The Stalls of Barchester was followed up a year later by A Warning to the Curious, a less precise and (perhaps because of this) in many ways even more effective adaptation than its predecessor. A Warning to the Curious is one of James's most structurally complex narratives, featuring at one point four (!) whole levels of framed mediation, as the narrator recounts the narration of a narrator recounting the narration of a third narrator telling of what a fourth narrator told him about the English Seaside town's belief in the folkloric buried crowns of Anglia, protecting Suffolk for centuries from foreign invasion. Clark's adaptation jettisons the multiple narrators, alters the central character's motivation (from unfortunate scholarly curiosity to personal greed), collapses several characters into others (bringing over Dr. Black (Clive Swift), the library scrounger from The Stalls of Barchester, in place of a few of them), and streamlines the narrative into a chronological account (while throwing in a prologue that is perhaps too revealing of the ghostly crown protector's living temperament). Continuing the theme of pagan superstitions proving all too real and baffling uncritical adherence to the Christian faith, this tale concerns Paxton (Peter Vaughn) a cosmopolitan Londoner hit hard by the Depression who has traveled to the seaside town of Seaburg in search of the mythical third buried crown, presumably so that he can hawk it for some easy cash. Paxton meets some resistance from the locals when he brings the crown up in conversation, and after he discovers and nabs it for himself he is then pursued by the ghastly shade of its tireless protector, William Ager, who has been dead a few years but won't seem to cease carrying out his duty.

The film's murky seaside landscapes, filmed primarily in gorgeous long shots and often punctuated with the indistinct, out of focus figure of Ager lurking in the background, are entrancing and lend a sense of hostility to the atmosphere, as if the land itself is rearing up in supernatural fury at Paxton's desecration of it. It's a quiet film, and a bit overlong (it's the longest adaptation of any of them, clocking in at over fifty minutes), but it's also undeniably frightening: the reveal by flashlight of Ager's sickly white ghost  from behind, crouched in Paxton's hotel room, as he slowly turns his head toward the camera was enough to produce an audible gulp in this viewer's throat.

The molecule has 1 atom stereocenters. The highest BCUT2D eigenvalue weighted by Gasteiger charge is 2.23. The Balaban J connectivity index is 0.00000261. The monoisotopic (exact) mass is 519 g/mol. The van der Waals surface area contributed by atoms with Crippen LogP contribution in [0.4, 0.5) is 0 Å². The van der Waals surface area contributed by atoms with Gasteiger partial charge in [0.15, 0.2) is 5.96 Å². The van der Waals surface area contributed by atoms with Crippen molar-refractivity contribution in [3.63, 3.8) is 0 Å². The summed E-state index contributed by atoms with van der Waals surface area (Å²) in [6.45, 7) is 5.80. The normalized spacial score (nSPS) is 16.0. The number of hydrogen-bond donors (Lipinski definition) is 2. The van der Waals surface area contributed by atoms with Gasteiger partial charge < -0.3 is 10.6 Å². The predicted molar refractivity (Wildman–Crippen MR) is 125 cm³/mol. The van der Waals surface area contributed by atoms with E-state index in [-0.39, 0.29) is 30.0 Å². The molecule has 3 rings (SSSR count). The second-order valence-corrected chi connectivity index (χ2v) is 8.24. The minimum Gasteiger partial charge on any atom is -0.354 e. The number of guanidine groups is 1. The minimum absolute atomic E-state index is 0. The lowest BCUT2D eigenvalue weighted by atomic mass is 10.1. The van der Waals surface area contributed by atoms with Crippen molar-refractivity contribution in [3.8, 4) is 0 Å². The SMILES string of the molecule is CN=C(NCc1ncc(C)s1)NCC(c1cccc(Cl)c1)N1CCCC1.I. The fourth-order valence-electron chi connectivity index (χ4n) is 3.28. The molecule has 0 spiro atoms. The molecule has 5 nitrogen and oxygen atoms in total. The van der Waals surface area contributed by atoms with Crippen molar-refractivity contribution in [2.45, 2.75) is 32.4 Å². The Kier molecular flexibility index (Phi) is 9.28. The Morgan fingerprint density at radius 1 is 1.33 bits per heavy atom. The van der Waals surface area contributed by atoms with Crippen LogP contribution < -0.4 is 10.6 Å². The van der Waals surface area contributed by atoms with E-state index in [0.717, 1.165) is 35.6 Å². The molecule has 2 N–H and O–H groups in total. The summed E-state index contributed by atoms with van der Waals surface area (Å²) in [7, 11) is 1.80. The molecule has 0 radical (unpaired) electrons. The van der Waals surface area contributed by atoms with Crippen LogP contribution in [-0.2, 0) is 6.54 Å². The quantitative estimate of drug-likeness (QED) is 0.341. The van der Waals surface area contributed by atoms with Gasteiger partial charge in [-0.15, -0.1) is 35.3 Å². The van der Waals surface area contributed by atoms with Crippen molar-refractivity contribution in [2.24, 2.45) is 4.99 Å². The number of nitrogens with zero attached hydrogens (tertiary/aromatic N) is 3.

Lost Hearts (1973) dir. Lawrence Gordon Clark

A twelve-year-old orphan boy, Stephen (Simon Gipps-Kent) is invited to live in the mansion of his reclusive elderly cousin, Mr. Abney (Joseph O'Conor), whom he has never before met. Upon arriving, he is greeted warmly by Mr. Abney, who seems overly concerned with Stephen's health, and it's not long before the friendly facade of his welcome gives way to tales of missing children, visions of ghostly figures crowding in windows, and vestiges of something scratching at Stephen's bedroom door in the night to be let in. Lost Hearts is derived from one of James's weakest stories, and though it makes a clever decision by bringing the latent fairytale elements of the original story to the surface it still can't escape the tale's ordinariness. It's conventional, storybookish, predictable. The revelation of Stephen's cousin's alchemical madness and murder is no shock, and the hauntings leading up to it (at least in the story) are hardly memorable. James's story  struggles with this conventionality: he attempts to incorporate his requisite antiquarian narrator into this otherwise straightforward third person yarn, and the mixture reads awkwardly, with the plot being sidelined for one of the narrator's misplaced tangents every now and again, which only makes the reader wonder how it was he came across this tale and chose to believe it. Clark's adaptation drops the narrator's frame and, consequently, the story becomes all the more conventional.